We walked a little further after that and then we parted because I wanted to catch the traditional Balinese dance that was being performed at the main temple in Ubud. The dance was quite a spectacle, full of color and rhythm and of course each dance tells a story about the balance between good and evil. The good thing about the dance is that it’s not a cheesy as you would expect – for it to be a tourist attraction. For me it was a cultural experience and leads to further insight and appreciation of the Balinese culture.

After the dance it was time to go back to the hotel, I made plans to meet up with Dominique and Corrine early the next morning to experience the outdoor market that opened at 5am and closed at 9am. One thing you should know about the Balinese is that they like to bargain with you, to them its good luck if everyone walks away happy. Those of you, who know me, know that I don’t like to bargain, I get no thrill out of it at all. Just give me a fair price and I’ll be happy. Yes, yes, I know, I’m a car salesman’s dream. Anyway, I made my first attempt of Balinese bargaining with a taxi. You remember my hotel, although very nice is quite a ways from central Ubud, so I had the pleasure of trying to secure a taxi for a reasonable price. According to Dominique 60K rupiah was sufficient. So here I go, trying to bargain with the taxi driver. I told him where I needed to go, he said: Oh very far, 100,000 rupiah ($10US); I said 60K rupiah; he said oh no, very, very far, 85 rupiah, I said $70 rupiah was the best I could do. In reality I had no bargaining power, I had no idea where I was, I was alone and I was totally dependent on the kindness of strangers. Thank God this taxi driver was kind. He accepted my offer and drove me back to the hotel for 70,000 rupiah, to Dominique’s dismay, as he felt I paid too much. C’est la vie.

Pictures to follow

Bali Baby D

•August 21, 2008 • 9 Comments

So if you’re a dedicated reader of the blog and I don’t expect <!– @page { size: 8.5in 11in; margin: 0.79in } P { margin-bottom: 0.08in } –>

August 21, 2008

Greetings family, friends and fellow bloggers,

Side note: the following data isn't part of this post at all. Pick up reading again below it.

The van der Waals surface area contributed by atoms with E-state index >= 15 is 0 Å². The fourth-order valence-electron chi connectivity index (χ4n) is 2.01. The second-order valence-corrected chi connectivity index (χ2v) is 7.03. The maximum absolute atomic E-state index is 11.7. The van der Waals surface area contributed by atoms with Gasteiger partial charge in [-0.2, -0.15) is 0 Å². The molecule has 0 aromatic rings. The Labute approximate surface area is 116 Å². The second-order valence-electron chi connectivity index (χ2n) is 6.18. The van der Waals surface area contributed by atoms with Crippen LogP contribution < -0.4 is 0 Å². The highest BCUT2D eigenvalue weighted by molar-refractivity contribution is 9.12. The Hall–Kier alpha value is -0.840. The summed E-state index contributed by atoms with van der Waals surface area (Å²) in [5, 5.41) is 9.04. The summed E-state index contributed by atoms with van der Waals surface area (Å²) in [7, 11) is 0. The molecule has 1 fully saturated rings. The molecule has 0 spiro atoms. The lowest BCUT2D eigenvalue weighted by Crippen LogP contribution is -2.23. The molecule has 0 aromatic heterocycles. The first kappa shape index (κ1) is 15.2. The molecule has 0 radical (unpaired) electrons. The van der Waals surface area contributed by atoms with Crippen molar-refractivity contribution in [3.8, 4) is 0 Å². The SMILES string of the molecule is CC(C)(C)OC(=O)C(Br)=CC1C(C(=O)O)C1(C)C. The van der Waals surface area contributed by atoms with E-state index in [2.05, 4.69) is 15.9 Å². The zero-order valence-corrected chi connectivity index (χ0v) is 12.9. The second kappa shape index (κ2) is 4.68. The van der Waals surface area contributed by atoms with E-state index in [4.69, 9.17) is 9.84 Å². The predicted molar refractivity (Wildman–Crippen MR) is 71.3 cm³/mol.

Well I made it. I finally made it to Bali and oh what a place it is, but I’ll get to that later. My flight, which was supposed to leave at 10:05am yesterday left at 12:30PM. Which meant that by the time I landed in Denpensar, paid for my visa; stood in line for my visa and went through customs it was already evening so I didn’t have a chance to see Bali in the daylight.

Like I said my plane was delayed for two hours, what I could do. It was out of my hands, apparently there was a mechanical issue with the first plane – I wasn’t going to argue with that. So they gave us food vouchers and a new gate and told us to meet for a 12:30pm departure time. The one thing that I have known for a long time, thanks to dear old Daddy, is that you can’t worry about things you can’t change, I am now beginning to employ that mantra. I took the two hours to explore the Hong Kong airport and it’s a nice airport. I’ve never been in an airport where there is an Hermes store – impressive. Anyway, I got something to eat, at Burger King. It was only $75 HKD voucher and $75HKDs don’t by much in Hong Kong. So BK it was. Also, the spicy crab I ate from the night before decided that he too wanted to journey to Bali, so I was dealing with him, so now you understand why BK was a safe bet. After lunch I did some more airport exploring and then headed to my gate. We boarded the plane with no problem and once I got situated in my window seat (optimal for long flights so you can rest you head against the window) I was joined by the Hills of Great Britain. Now the funny thing about the Hills, Shirley Rose in particular is this woman was not going to be happy the entire flight. She wore a face as if she were sucking on a lemon and her husband; I don’t know his name was apparently getting on her nerves. He lost her socks, so her feet were cold, he wasn’t moving fast enough to put her bag away, he kept giving her his trash an on and on and on. It was quite comical and the husband was kind of a bumbling idiot in that stereotypical British kind of way. The funniest moment came as we were preparing for landing. Earlier in the flight the attendants handed us the customs and immigrations forms to fill out. Now Shirley and I filled ours out the minute they handed them to us, why wait – it was something that needed to be done and we didn’t want to have to rush to do it in the immigration line. The husband decided that he wasn’t going to fill his out then but wait until the last minute but he need Shirley to give him all of his documents and a pen to do so. In order for her to do that, she had to go into her purse, which was supposed be secured underneath the seat in front of her. So here comes the flight attendant, down the aisle ensuring that everything is stowed properly and of course in our row it wasn’t. The flight attendant was firmly stating that all bags needed to be stowed and Shirley was yelling at the husband because he waited so late to fill our his forms; the husband was just bumbling away without a care in the world. It was all very funny, I guess you had to be there, but I was there and it was funny. Finally we landed. Stowed purse and all and Shirley turns to me and says, “You go on from here alone, but I’m stuck with him” (and she cracked a smile). To which I replied I don’t think so, he’s just left you and he’s down the aisle and out the door. Funny very funny.